Philosophy and Psychology

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Re: Philosophy and Psychology

Post by Zlatan Stojanovic on Fri Jun 19, 2015 4:49 am

Obvious Leo wrote:Lee Smolin is not the only one beginning to think that sacking the philosophers might have been a dumb idea.

Physicists are and do like to listen philosophers of science. I am referring to Mach. We can see it in General Relativity and Einstein, or for instance by Wheeler and Feynman: "A time-reversal invariant theory is more logical and elegant. Another key principle, resulting from this interpretation and reminiscent of Mach's principle due to Tetrode, is that elementary particles are not self-interacting." Wheeler–Feynman absorber theory: en.wikipedia.org/wiki/Wheeler–Feynman_absorber_theory

They do listen.

Smile

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Re: Philosophy and Psychology

Post by Obvious Leo on Fri Jun 19, 2015 3:11 am

Heraclitus is one of my most significant philosophical mentors, Zlatan, because I regard him as the first true process philosopher amongst the ancient Greeks, although some might award this honour to Thales. I do attempt to unify a great many concepts in my philosophy which at face value might seem to have little to do with physics. However I do not express a left-field view when I claim that a true cosmological model must necessarily include an explanation for the existence of life and mind because within the last decade many of the most prominent illuminati in the physics priesthood have expressed exactly the same opinion. I include Brian Greene, Frank Wilczek, Jakob Bekenstein, Lisa Randall and Paul Davies in this number and I've probably left a few out. The tide is turning in physics and the eternal verities are no longer seen as the certainties they once were. Lee Smolin is not the only one beginning to think that sacking the philosophers might have been a dumb idea.

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Re: Philosophy and Psychology

Post by Zlatan Stojanovic on Fri Jun 19, 2015 2:39 am

Obvious Leo wrote:My philosophy is by no means original but rather a compilation of many ancient philosophies interpreted through the prism of modern physics. If it appears complex this is only because I haven't explained it well enough...

The philosophy you are presenting embodies many things.

"Lovers of wisdom ought to be very much inquirers into many things." Heraclitus
Source: lyceumphilosophy.com/?q=node/32

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Re: Philosophy and Psychology

Post by Obvious Leo on Thu Jun 18, 2015 4:54 pm

Zlatan. My philosophy is by no means original but rather a compilation of many ancient philosophies interpreted through the prism of modern physics. If it appears complex this is only because I haven't explained it well enough, because to me it is the epitome of simplicity. All one needs to do is get rid of the idea of the universe as being a PLACE and supplant it with the idea of the universe as being an EVENT which the observer perceives as a place. The universe is simply that which is continuously coming into existence at the speed of light, which is synonymous with the speed at which time passes, which is moderated by the cosmic metronome of gravity. The rest is just detail.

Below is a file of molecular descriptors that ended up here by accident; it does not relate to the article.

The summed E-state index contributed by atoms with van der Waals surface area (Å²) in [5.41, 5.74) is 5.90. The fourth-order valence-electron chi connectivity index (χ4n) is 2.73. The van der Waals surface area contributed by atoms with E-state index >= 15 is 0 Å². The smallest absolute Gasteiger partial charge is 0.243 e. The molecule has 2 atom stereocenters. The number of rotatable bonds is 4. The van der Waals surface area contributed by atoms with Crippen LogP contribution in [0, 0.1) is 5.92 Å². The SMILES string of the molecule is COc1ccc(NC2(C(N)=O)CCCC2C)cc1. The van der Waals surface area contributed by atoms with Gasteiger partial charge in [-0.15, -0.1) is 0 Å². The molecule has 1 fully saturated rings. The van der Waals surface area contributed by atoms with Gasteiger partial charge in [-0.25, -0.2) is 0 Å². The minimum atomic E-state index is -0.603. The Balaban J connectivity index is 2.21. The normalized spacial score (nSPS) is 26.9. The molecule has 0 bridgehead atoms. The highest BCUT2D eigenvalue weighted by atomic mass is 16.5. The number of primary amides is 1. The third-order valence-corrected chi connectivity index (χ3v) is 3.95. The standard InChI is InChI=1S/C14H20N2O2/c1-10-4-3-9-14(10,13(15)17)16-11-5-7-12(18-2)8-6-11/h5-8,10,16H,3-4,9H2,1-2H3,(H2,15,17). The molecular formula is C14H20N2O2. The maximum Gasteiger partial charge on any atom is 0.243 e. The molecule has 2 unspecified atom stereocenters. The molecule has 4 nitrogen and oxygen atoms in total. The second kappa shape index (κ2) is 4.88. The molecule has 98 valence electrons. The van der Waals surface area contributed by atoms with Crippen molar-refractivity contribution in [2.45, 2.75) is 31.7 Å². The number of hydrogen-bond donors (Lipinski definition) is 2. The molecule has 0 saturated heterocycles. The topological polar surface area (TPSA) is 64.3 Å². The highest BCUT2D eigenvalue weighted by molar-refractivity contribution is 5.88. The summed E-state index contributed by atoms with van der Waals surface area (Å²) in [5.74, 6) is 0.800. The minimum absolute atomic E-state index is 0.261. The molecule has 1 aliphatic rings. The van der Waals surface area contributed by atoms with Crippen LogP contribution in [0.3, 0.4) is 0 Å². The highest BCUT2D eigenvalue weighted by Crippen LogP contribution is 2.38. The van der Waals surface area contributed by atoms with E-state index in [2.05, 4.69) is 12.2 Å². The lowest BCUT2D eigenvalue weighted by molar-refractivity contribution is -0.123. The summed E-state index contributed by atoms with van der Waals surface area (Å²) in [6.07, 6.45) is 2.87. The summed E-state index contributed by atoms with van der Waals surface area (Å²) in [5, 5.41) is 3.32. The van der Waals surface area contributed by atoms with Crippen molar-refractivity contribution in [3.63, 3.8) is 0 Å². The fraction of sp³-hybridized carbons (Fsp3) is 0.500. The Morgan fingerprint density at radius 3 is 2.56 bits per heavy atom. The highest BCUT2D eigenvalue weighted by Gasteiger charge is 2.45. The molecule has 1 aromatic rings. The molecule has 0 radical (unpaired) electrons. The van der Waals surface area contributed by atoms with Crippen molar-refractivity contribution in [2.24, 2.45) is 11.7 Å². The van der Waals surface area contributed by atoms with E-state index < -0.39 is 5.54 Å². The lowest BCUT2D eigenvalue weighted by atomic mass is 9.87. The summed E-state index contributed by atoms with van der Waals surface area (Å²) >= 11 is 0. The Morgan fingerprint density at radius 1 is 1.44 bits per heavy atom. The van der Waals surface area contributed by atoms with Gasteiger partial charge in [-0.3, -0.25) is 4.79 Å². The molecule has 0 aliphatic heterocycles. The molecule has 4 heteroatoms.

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Re: Philosophy and Psychology

Post by Zlatan Stojanovic on Thu Jun 18, 2015 4:32 pm

Obvious Leo wrote:“All things originate from one another, and vanish into one another according to necessity in conformity with the order of time”.....Anaximander.

Leo,
Your philosophy is original and complex. Thank you for your answer.

Here is an interesting link which explains some reductions of space coordinates by holographic approach. There are also some notions of the theoretical physicist who assumes that Prof. Hawking is now placing deterministic chaos inside the Black Holes.
Link> profmattstrassler.com/articles-and-posts/relativity-space-astronomy-and-cosmology/black-holes/black-hole-information-paradox-an-introduction/

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Re: Philosophy and Psychology

Post by Obvious Leo on Thu Jun 18, 2015 3:09 pm

Zlatan. One of the more vexing difficulties which I’ve encountered in various forums when explaining my spaceless universe paradigm is a reluctance by readers to take me literally. There are no abstruse metaphors to be plumbed when I define the process universe as a non-linear computer, a Universal Turing Machine and a Mandelbrot set. It is quite literally to be understood as all of these things and thus a computer which programmes its own input. Turing, von Neumann, Shannon, Prigogine and others have laid all the mathematical groundwork for such systems but it is most exquisitely and simply modelled in Conway’s Game of Life. This is the fractal world of the grav-time continuum, a world which evolves increasingly more complex sub-structures within itself over time for the simple reason that it cannot do otherwise. My universe is a reality MAKER where the most fundamental unit of physical reality is a quantised time interval.